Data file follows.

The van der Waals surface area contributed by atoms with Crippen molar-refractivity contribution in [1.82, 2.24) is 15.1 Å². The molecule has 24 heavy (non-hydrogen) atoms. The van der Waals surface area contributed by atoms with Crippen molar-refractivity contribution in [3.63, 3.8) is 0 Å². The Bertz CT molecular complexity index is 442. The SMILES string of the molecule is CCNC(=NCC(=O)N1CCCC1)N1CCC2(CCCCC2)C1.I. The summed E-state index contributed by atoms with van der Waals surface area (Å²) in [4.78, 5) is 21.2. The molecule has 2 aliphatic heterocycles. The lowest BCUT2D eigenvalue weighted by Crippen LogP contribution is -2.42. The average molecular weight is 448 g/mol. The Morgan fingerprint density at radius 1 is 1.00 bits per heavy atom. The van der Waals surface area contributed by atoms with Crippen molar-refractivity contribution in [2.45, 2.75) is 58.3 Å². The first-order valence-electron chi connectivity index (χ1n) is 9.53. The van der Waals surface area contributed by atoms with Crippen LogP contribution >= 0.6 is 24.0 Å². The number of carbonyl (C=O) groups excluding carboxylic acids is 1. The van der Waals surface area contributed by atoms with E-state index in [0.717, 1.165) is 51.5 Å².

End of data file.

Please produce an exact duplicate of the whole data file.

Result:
The van der Waals surface area contributed by atoms with Crippen molar-refractivity contribution in [1.82, 2.24) is 15.1 Å². The molecule has 24 heavy (non-hydrogen) atoms. The van der Waals surface area contributed by atoms with Crippen molar-refractivity contribution in [3.63, 3.8) is 0 Å². The Bertz CT molecular complexity index is 442. The SMILES string of the molecule is CCNC(=NCC(=O)N1CCCC1)N1CCC2(CCCCC2)C1.I. The summed E-state index contributed by atoms with van der Waals surface area (Å²) in [4.78, 5) is 21.2. The molecule has 2 aliphatic heterocycles. The lowest BCUT2D eigenvalue weighted by Crippen LogP contribution is -2.42. The average molecular weight is 448 g/mol. The Morgan fingerprint density at radius 1 is 1.00 bits per heavy atom. The van der Waals surface area contributed by atoms with Crippen molar-refractivity contribution in [2.45, 2.75) is 58.3 Å². The first-order valence-electron chi connectivity index (χ1n) is 9.53. The van der Waals surface area contributed by atoms with Crippen LogP contribution >= 0.6 is 24.0 Å². The number of carbonyl (C=O) groups excluding carboxylic acids is 1. The van der Waals surface area contributed by atoms with E-state index in [0.717, 1.165) is 51.5 Å².